First Take: Mara Brock Akil’s Blueprint For Running Your Own Show


Mara Brock Akil has made it her business to tell our stories. Inspired by The Cosby Show and A Different World, the Kansas City-raised writer, producer and show runner looked to those sitcoms for diverse narratives. The Northwestern alum earned her stripes on ’90s classics such as The Jamie Foxx Show and Moesha, but soon stepped into her own light with the wildly popular (and hilarious) Girlfriends.

For eight seasons, viewers watched as four women navigated life, love and career (and secretly lusted after all the items in Joan’s closet). Here, we were able to see women of color in complex situations that showcased their individuality and humanity. Now, Mara has us all wrapped around her little finger (or pen) with her sexy BET hit Being Mary Jane. Every Tuesday night, millions tune in to see Gabrielle Union’s character Mary Jane Paul hopefully inch a little bit closer to making her personal life as successful as her professional.

VIBE spoke with Mara about when she realized screenwriting was her calling, the village that raised her, working with her husband and the one thing all young women should do.

My MLK Moment (Realizing The Dream):
I always had an interest in screenwriting and I finally took a [screenwriting] course during my senior year at Northwestern University, wrote my first screenplay, and I literally fell in love. The same feeling I have for a guy, I had for that script. I couldn’t wait to get back to the script, I only wanted to be with my script and that’s the first time characters came alive for me. Even today, I live with my characters and I prefer sometimes their company over real people’s company. (Laughs)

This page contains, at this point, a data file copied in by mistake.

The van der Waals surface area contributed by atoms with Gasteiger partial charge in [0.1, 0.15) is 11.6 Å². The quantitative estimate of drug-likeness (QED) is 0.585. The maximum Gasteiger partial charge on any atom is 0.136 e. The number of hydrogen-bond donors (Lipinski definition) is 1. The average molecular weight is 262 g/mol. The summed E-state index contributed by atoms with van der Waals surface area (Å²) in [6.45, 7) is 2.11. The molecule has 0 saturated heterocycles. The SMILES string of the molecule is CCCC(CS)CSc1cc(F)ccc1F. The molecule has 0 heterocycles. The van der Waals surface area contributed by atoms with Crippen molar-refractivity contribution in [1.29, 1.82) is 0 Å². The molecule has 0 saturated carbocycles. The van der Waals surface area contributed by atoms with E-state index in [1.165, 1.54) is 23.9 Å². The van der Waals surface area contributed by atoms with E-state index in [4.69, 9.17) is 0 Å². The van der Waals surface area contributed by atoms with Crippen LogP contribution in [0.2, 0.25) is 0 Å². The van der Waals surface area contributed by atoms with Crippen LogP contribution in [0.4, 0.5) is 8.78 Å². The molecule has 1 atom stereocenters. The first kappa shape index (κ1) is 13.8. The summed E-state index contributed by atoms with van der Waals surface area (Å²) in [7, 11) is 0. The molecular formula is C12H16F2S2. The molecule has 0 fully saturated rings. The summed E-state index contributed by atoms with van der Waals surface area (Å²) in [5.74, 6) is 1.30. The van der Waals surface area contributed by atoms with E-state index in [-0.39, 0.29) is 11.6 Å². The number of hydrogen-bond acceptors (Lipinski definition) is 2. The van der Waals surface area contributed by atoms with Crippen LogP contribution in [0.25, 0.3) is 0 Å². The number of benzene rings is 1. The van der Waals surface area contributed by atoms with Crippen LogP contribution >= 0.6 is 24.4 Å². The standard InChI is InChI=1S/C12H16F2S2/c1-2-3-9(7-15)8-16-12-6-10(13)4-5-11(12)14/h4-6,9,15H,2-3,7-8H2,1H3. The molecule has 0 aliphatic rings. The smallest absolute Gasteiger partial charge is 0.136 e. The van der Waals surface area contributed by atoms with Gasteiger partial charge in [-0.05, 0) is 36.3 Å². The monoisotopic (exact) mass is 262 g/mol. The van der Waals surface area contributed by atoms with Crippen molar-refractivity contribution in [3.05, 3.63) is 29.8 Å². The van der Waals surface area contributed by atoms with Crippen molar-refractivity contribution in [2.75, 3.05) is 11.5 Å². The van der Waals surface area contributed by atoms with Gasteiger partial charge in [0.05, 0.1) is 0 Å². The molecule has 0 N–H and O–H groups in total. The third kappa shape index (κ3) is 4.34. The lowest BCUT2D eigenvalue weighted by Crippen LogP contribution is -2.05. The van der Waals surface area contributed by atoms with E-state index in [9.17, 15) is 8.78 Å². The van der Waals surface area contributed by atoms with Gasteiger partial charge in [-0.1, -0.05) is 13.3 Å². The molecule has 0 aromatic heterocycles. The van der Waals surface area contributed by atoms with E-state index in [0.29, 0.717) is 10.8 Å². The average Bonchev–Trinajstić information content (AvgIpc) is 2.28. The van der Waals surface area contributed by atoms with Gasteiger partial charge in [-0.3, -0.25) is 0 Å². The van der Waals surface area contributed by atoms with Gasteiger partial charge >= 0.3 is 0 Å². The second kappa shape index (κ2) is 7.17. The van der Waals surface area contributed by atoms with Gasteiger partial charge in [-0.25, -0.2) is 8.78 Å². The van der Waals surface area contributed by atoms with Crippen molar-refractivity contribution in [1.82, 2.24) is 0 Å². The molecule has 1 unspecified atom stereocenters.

My second step was I could’ve taken a $30,000 job, but I knew I would have bills and wouldn’t know how to get myself out of that situation because I like to shop. I was willing to sacrifice that nice life until I got the one I really wanted. So I worked at The Gap for a year until I could figure out what my next step was, and ultimately I needed to be in L.A. Finally, I came out here and did it the hard way, which was entry level production assistant jobs and navigating myself to this moment. I came with the notion that I would pursue my career as a writer in television and film.

On realizing a change was needed on television:
A Different World opened me up to the possibility of that being a career. I was excited about the show. It made me feel slightly regretful about not going to HBCU. (Laughs) Kidding. I love Northwestern. Then there was The Cosby Show and The Fresh Prince of Bel-Air so there were all these beautiful black faces on television and it being done on a great level in terms of television, and then it just went away. It was like, ‘Whoa! Where did our stories go?’

Then it came back because new networks emerged. So when I got out of college, left The Gap and moved to L.A., there was UPN and the WB. So when you want to start something new, need our help or don’t have a lot of money to spend, they let us in. I benefited from that with the Sinbad Show on UPN and from there, I got to meet wonderful mentors. Then, it went away again. Once networks became successful, they didn’t need us anymore. But when I saw Sex and The City, I didn’t see myself represented. Also, the type of shows that were on for black people were more like family sitcoms. I wanted to do sophisticated [shows] for young adults. Yvette Lee Bowser had Living Single, and I wanted to build upon that and do something sexier and edgier. I thought, ‘My friends are a lot like that’ and that’s what motivated me to create Girlfriends. The Cosby Show and A Different World era excited me and showed it was possible. Thankfully, I rode the wave and figured out how to use my moment in television when the networks were trying to use us to build their networks.